Pirates of the Caribbean Gets “Culturally Diversified” at the Magic Kingdom

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I’ve been trying to find the right words to say before putting out this story over the last few months, but after a fair amount of research and such, I think it’s safe to say that Walt Disney World has “culturally diversified” the Pirates of the Caribbean attraction during a 2015 refurbishment.

What does this mean? Well, without any mention from Disney, several audio-animatronics characters were re-skinned with darker skin tones. These are characters who were very clearly white-skinned in the attraction previously, but are now much darker in relation to what they once were.

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While the photo above isn’t perfectly clear, it’s a photo I had of the Well Scene from a few years ago. Here’s a photo I took on Sunday:

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Besides costume changes, the skin color of the character has very clearly been drastically altered. Another example can be found in the next scene:

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At the center of the photo, you can see a pirate with a hat on. On Sunday, not only was his hat gone…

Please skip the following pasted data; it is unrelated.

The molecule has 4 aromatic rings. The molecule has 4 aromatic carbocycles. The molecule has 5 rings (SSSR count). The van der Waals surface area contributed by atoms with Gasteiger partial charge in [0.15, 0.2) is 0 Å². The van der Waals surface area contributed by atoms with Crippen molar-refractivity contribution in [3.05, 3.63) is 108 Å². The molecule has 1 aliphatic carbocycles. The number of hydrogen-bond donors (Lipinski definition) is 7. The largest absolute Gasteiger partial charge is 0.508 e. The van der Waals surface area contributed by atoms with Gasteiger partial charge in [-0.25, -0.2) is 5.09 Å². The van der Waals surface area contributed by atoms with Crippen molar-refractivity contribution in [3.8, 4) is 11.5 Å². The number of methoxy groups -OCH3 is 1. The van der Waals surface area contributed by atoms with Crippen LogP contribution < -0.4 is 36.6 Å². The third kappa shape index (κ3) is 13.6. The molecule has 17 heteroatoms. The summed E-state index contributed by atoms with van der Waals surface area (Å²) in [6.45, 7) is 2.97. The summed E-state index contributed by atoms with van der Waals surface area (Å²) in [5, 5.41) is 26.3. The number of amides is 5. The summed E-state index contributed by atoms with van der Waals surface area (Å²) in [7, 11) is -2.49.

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But he had gained an eye-patch and an entirely different ethnicity.

While I could not get a clear picture (as it is constantly in motion), one of the women chasing the pirates in the following scene had a skin color change.

Now, these aren’t main characters in the attraction, and I’m not sure any of them have ever appeared on a single piece of Disney merchandise, but this was clearly a concerned effort to diversify the ride. The changes can be viewed positively and negatively: it’s probably more historically accurate and representation of other ethnic backgrounds might help more guests resonate with the attraction, but on the other hand, Disney is altering history and something very much beloved after many decades. While it might seem silly to those outside of theme park fandom, these changes have a historical significance as Pirates of the Caribbean is a part of the fabric of American pop culture and that’s really the reason I posted this story.

In the late 1990’s, the women being chased by male pirates was changed to women fighting off and chasing the pirates instead in all domestic versions of the attraction. Those changes were made based on complaints that the scene came across as degrading to women and that something provocative was being implied in the chase, along with the naked woman in the barrel as well (even though women are being auctioned in the previous scene). At the end of the day, this is a ride that was developed in the mid-1960’s and the look of the scenes and the characters has always reflected that. Is it wrong for Disney to change that? Absolutely not. Should it be a secret and never even mentioned? That I’m not so sure about. Either way, this isn’t the first time Disney has tried to make the ride “politically correct” and it probably won’t be the last.